In the Serbian-German coproduction Mamarosh the Serbian newcomer Momcilo Mrdakovic, a Kusturica-scholar, tell the story of a film-projectionist, who emigrates during the NATO-bombing of Belgrade together with his mother to the USA, where he is confronted with the digital world and decides, to show people the lost magic of Celluloid Cinema, the silver screen with his flickering light. An other example for a creative handling of the ready made pattern of commercial action is Lebanon Emotion (Le-ba-non kam-jeong) by the South Korean newcomer Jung Young-Heon. The chases of a young woman by a violent jealous man is here connected with very individual images, not repeating the usual clichés of South Korean action films and a socio/psychological conflict of strange, not understandable — “Lebanon” — emotions. But beside of trivial cop — and action — films (not worth, to be remembered here have been three films with gay-subjects, what was especially in Russia with huge and violent homophobic tendencies a brave accent. In the Swiss-film Rosie by Marcel Gisler the middle aged gay-writer Lorenz Meran finally accepts his love for a younger gay. In this a little bit too traditional film Rosie, the old and sick mother of Lorenz is excellent played by Sybille Brunner. But more deep develops the Dutch director Dieterik Ebbinge in Matterhorn the coning out of the locked and lonely protestant Fred, who finally marries in a little bit kitschy ending a handicapped gay. In Memories, they told me (A memória que me contam) by Lúcia Murat, a former member of the Brazilian leftist guerrilla and director of memorable films, the gay subject is integrated in a story about the today established 68th generation.
Russian films are traditionally strong presented in the MIFF-competition. This year even with three contributions. Anyhow a good possibility, to understand the current situation of film and society in a country, where Dmitrij Liwanow, the Russian minister of education and science shocking openly declared, that the post-soviet society needs qualified consumers instead of creative people. Wladimir Medinski, the minister of culture, responsible now for Russian cinema. Follows this general line by exclusively supporting commercial successful producers, who should meantime also protect patriotic-religious values. Individual creativity and critical reflection of actual reality have under such circumstances less and less chances. This year Russia presented even three films in the competition: movies, reflecting in a certain way the outcome of this strategy. Slide (Skolzhenie), the feature debut of Anton Rosenberg, a former director of advertising and commercial videos, is nothing more than a permanent violent action of drug police-investigators, fighting each other. Judas (Juda), the second movie of the 1985 born lead singer of the Russian rock band tOt, is a quite simple “bible-film” with the betrayer of Christ as an ugly looking and acting thief and tough Russian guys as the disciples of the light figure Jesus Christ. The movie is a strange and mixture of extreme gesticulation and even boring permanent moral and metaphysical sermons, directly quoted from Leonid Andreyevs beginning last century passionate discussed novel “Judas Ischariot”. Because of the unforgotten films Letters From a Dead Man (Pisma mjortwogo cheloveka, 1986) and The Museum Visitor (Posetitel museja, 1989) Konstantin Lopushansky’s The Role (Rol) was expected with great expectations. But beside of really fascinating images in the tradition of Alexey German senior we are confronted with a quite ambitious but finally empty story: a great Russian actor leaves the Finish Vyborg for revolutionary Russia, to fling himself into the role of a red Civil War commander and experiences the tragedy of revolutionary Russia in the NEP-period. But in spite of a dramatic process we see only a panopticum of selected situations. A pitiful disappointment of a great possibility…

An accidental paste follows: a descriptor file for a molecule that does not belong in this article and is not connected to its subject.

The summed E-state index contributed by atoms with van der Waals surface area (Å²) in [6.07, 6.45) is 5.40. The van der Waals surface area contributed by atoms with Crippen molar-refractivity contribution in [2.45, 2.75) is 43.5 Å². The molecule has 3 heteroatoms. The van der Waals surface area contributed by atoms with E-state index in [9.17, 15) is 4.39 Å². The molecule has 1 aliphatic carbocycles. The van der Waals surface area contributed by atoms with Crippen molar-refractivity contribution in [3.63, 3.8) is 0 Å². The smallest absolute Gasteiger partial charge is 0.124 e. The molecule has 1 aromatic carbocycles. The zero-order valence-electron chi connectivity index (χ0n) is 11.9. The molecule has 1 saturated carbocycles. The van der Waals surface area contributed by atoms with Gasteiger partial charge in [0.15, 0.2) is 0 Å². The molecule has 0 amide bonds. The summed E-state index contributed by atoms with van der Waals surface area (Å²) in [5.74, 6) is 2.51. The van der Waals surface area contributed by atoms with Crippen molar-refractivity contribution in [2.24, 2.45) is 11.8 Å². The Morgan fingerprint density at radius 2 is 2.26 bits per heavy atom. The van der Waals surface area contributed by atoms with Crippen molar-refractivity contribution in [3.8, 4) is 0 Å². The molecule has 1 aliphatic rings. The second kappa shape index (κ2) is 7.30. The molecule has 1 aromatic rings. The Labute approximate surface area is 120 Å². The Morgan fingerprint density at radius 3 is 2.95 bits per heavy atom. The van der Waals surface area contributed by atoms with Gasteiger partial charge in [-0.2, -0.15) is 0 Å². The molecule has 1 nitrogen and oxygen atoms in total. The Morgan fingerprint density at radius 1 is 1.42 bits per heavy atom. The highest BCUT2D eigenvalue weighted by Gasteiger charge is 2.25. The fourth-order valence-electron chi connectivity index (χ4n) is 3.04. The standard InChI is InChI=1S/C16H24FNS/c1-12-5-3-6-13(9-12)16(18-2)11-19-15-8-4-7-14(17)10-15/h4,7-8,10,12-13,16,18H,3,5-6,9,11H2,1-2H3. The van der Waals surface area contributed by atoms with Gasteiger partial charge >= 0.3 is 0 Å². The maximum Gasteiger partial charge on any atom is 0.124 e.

The headed by the Iranian director Mohsen Makhmalbaf, who presented in Moscow his beautiful philosophical film The Gardener (UK, 2012), international jury anyhow found a film, worth the Golden George Award, the Grand Prix of the Moscow IFF. It was a quite wise decision and a sign of hope. to award the Turkish movie The Particle (Zerre) by Erdem Tepegöz. This is a little, but intensive film about the very difficult survival-fight of an Istanbul working woman, confronted with social and psychological very hard conditions.
Edited by Gerald Peary
© FIPRESCI 2013